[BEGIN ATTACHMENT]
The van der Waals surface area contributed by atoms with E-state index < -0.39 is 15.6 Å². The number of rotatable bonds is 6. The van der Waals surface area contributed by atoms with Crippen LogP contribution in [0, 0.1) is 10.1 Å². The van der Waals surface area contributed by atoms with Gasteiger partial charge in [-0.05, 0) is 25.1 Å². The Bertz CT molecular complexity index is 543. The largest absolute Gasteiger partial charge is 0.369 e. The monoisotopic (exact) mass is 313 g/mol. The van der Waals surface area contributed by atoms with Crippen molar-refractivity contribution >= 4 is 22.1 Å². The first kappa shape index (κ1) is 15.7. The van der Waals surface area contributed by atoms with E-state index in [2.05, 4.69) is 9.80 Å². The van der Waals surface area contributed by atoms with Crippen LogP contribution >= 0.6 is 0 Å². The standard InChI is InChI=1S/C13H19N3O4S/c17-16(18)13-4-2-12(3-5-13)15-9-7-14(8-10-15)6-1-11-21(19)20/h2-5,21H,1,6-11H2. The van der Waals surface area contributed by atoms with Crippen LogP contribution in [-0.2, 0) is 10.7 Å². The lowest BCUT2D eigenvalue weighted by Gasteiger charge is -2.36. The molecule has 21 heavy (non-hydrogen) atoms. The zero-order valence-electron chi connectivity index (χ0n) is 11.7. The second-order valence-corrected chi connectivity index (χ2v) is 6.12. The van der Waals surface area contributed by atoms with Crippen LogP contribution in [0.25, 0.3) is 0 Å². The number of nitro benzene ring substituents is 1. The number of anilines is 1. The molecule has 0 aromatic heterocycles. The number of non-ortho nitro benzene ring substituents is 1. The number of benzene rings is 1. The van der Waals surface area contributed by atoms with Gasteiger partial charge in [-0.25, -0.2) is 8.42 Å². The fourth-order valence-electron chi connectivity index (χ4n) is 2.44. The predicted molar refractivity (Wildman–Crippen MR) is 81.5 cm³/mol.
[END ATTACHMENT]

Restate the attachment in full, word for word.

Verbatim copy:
The van der Waals surface area contributed by atoms with E-state index < -0.39 is 15.6 Å². The number of rotatable bonds is 6. The van der Waals surface area contributed by atoms with Crippen LogP contribution in [0, 0.1) is 10.1 Å². The van der Waals surface area contributed by atoms with Gasteiger partial charge in [-0.05, 0) is 25.1 Å². The Bertz CT molecular complexity index is 543. The largest absolute Gasteiger partial charge is 0.369 e. The monoisotopic (exact) mass is 313 g/mol. The van der Waals surface area contributed by atoms with Crippen molar-refractivity contribution >= 4 is 22.1 Å². The first kappa shape index (κ1) is 15.7. The van der Waals surface area contributed by atoms with E-state index in [2.05, 4.69) is 9.80 Å². The van der Waals surface area contributed by atoms with Crippen LogP contribution >= 0.6 is 0 Å². The standard InChI is InChI=1S/C13H19N3O4S/c17-16(18)13-4-2-12(3-5-13)15-9-7-14(8-10-15)6-1-11-21(19)20/h2-5,21H,1,6-11H2. The van der Waals surface area contributed by atoms with Crippen LogP contribution in [-0.2, 0) is 10.7 Å². The lowest BCUT2D eigenvalue weighted by Gasteiger charge is -2.36. The molecule has 21 heavy (non-hydrogen) atoms. The zero-order valence-electron chi connectivity index (χ0n) is 11.7. The second-order valence-corrected chi connectivity index (χ2v) is 6.12. The van der Waals surface area contributed by atoms with Crippen LogP contribution in [0.25, 0.3) is 0 Å². The number of nitro benzene ring substituents is 1. The number of anilines is 1. The molecule has 0 aromatic heterocycles. The number of non-ortho nitro benzene ring substituents is 1. The number of benzene rings is 1. The van der Waals surface area contributed by atoms with Gasteiger partial charge in [-0.25, -0.2) is 8.42 Å². The fourth-order valence-electron chi connectivity index (χ4n) is 2.44. The predicted molar refractivity (Wildman–Crippen MR) is 81.5 cm³/mol.